HB 39, by Rep. Paul Lee, R-Dothan, enacted as Act #2012-185, provides an exemption from state sales/use taxes on parts, components and systems incorporated into the refurbishment of certified military, government or commercial transport fixed-wing or rotary wing aircraft. The bill is intended to remove a competitive disadvantage experienced by Alabama companies that refurbish aircraft relative to their competitors in other states, where the parts used in such conversions are tax-exempt. The bill includes a provision that will terminate the tax exemption on May 30, 2022.

 

'Heroes for Hire' jobs bill salutes veterans

HB 152, by Rep. DuWayne Bridges, R-Valley, enacted as Act #2012-168, provides an additional $1,000 tax credit to employers that hire unemployed military veterans who were recently deployed and are now discharged from military service. The bill further provides that the unemployed veteran will be allowed a nonrefundable credit of up to $2,000 for expenses related to a start-up business in which he or she owns at least a 50 percent interest.

 

Incentives expanded to attract data processing centers; distribution centers must add at least 50 jobs

HB 154, by Rep. Dan Williams, R-Athens, enacted as Act #2012-210, reduces from 50 to 20 the minimum number of new jobs that must be created for a data processing center to qualify for tax abatements and capital credits. The bill also provides that the term of abatements for data processing centers may be extended, based on several capital investment thresholds, from the current maximum of 10 years, to up to 30 years. This bill also extends the capital credits to certain warehousing and storage activities that provide at least 50 new jobs and have a capital investment of at least $5 million in non-favored geographic areas or at least $1 million in favored (economically distressed) areas of the state. This provision will keep the state in play for attracting several prospective distribution center projects.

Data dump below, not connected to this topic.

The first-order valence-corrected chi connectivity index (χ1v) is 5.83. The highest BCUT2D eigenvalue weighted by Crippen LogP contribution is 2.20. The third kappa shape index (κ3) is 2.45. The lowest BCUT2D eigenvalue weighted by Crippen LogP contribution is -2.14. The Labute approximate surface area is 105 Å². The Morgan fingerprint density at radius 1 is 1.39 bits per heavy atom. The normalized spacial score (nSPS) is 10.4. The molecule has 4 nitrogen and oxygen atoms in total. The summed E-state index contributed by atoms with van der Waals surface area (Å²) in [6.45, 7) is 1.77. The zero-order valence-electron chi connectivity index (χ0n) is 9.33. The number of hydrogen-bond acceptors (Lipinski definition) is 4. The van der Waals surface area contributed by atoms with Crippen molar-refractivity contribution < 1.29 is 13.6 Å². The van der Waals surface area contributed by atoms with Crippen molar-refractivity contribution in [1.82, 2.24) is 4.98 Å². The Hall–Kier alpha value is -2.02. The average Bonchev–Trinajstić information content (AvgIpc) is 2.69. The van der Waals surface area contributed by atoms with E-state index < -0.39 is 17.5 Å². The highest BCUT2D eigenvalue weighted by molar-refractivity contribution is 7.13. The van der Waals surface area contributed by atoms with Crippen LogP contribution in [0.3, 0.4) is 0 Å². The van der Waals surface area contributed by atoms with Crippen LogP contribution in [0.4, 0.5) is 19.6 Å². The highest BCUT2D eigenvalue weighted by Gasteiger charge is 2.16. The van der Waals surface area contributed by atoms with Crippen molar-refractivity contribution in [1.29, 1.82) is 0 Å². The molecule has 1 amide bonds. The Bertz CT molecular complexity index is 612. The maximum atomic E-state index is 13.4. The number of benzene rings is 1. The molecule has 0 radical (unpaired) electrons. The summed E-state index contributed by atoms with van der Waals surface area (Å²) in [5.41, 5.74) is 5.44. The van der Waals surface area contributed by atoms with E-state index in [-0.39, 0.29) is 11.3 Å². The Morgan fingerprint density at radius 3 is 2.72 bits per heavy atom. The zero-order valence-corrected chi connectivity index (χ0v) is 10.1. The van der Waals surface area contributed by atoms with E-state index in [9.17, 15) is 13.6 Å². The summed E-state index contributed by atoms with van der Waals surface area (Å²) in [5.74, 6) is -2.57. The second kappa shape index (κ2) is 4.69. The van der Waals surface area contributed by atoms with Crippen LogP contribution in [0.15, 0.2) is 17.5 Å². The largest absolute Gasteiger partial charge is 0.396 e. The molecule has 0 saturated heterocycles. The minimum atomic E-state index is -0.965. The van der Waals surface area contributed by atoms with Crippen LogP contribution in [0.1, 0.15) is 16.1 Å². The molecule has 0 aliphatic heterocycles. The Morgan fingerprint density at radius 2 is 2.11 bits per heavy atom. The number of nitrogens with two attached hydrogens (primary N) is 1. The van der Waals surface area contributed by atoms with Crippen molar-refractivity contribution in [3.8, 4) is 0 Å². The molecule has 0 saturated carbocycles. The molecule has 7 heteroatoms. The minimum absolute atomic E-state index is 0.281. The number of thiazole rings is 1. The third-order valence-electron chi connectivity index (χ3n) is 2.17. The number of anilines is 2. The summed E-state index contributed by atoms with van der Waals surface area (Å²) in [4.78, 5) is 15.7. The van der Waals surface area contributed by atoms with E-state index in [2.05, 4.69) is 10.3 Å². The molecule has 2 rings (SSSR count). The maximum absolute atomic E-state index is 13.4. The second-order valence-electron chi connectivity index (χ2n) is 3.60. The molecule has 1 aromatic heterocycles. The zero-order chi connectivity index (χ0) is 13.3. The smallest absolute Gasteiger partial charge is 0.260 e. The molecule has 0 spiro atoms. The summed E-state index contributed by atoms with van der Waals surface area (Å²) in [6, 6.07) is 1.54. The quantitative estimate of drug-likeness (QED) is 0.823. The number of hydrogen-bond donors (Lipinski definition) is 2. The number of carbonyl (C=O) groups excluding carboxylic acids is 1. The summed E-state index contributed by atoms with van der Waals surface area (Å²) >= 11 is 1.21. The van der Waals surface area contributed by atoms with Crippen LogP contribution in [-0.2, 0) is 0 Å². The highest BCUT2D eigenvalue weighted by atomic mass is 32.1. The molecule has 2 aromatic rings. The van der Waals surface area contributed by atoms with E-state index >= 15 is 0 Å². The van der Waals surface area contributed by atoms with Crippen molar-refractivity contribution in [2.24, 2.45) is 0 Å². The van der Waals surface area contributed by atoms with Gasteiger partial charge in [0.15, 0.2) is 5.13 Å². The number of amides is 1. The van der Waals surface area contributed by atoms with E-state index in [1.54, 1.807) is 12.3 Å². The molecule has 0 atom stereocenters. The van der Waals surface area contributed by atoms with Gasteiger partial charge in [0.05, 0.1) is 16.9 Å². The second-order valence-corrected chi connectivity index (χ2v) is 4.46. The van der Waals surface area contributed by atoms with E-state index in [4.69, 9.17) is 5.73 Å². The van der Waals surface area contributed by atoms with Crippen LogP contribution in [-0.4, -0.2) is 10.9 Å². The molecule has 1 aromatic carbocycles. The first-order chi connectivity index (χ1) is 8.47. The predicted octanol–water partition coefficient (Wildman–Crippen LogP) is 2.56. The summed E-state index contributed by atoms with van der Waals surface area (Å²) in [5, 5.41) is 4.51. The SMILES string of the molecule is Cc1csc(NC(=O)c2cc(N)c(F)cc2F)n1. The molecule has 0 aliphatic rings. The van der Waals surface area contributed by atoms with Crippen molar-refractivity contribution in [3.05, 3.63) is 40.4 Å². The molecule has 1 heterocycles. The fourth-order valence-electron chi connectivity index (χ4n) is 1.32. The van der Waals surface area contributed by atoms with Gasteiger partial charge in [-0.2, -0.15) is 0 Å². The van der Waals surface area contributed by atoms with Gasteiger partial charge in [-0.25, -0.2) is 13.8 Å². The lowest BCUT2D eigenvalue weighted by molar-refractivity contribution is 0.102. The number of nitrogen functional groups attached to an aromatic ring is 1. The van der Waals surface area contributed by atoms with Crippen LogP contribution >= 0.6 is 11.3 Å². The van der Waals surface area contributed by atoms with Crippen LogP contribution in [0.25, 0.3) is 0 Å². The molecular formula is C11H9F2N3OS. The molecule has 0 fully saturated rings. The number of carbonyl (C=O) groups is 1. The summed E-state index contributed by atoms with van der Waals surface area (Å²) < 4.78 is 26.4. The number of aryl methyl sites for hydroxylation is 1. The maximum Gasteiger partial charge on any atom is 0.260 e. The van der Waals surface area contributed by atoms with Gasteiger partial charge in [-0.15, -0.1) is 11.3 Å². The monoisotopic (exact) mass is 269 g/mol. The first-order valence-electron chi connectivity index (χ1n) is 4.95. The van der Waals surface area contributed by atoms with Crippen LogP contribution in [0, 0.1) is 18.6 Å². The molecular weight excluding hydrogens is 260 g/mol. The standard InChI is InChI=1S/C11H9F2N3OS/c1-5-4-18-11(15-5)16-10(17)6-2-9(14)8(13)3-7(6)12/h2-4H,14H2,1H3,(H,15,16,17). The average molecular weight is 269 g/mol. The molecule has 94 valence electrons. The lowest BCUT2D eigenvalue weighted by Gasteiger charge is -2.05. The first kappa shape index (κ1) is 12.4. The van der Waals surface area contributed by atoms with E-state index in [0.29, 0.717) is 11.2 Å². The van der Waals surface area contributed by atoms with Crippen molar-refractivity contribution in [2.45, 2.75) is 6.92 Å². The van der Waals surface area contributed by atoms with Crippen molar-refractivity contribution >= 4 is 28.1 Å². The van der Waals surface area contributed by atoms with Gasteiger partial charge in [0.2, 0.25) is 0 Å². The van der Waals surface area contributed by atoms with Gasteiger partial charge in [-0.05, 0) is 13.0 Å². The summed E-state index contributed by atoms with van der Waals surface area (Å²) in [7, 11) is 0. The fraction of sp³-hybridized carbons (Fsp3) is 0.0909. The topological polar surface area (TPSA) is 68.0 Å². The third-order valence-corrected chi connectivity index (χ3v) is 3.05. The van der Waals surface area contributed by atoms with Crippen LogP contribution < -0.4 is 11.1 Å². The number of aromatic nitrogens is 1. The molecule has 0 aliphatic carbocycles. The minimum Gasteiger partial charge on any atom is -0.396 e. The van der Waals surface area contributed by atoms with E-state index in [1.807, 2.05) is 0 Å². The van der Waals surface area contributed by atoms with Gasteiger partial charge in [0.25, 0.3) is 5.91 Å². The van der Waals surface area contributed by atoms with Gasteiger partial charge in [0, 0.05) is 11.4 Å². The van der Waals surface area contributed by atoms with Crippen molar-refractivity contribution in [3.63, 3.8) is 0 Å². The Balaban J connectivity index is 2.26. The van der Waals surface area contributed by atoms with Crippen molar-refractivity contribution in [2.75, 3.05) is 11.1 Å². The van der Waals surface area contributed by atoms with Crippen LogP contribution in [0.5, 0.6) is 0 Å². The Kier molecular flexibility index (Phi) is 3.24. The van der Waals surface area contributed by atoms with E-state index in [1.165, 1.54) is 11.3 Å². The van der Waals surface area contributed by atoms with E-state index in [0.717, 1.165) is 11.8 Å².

Incentives for coal industry scaled back but still expected to be effective

HB 144, by Rep. Bill Roberts, R-Jasper, enacted as Act #2012-54, provides that job creation projects in the coal mining industry will be eligible for the state's capital credits and other abatements under the state's "Mercedes" incentive law, but the incentives will be limited to 50 percent of the amount otherwise available to other industries. The bill also excludes the coal company's costs of acquiring land and the related preliminary engineering, architectural and environmental costs from being included as "capital costs," which are otherwise recoverable for other qualifying industries.

 

Voters to decide whether to fund economic development incentives for job creation

HB 12, by Rep. Jay Love, R-Montgomery, proposes a constitutional amendment which, if ratified, would authorize a bond commission for the Alabama Capital Improvement Trust Fund to refinance certain existing debt by issuing refunding bonds, not to exceed $750 million when added to the outstanding general obligation bonds. This refinancing would free up an estimated $126.7 million in bonding authority that the state would then use for economic development incentives to attract new jobs to the state. Voters will decide whether to approve the amendment on the November general election ballot.

School performance grading system
will provide comprehensive view 

HB 588, by Rep. Terri Collins, R-Decatur, enacted as Act #2012-402, requires the State Superintendent of Education to 1) develop a school grading system that reflects overall school and school district performance for the 2013-14 school year; 2) post the grades on the Department of Education's website; and 3) annually provide the grade information to the parent or guardian of each school student. Schools and school systems would receive grades ranging from "A" to "F," to allow parents to make comparisons.

 

Mandatory minimum school age lowered to six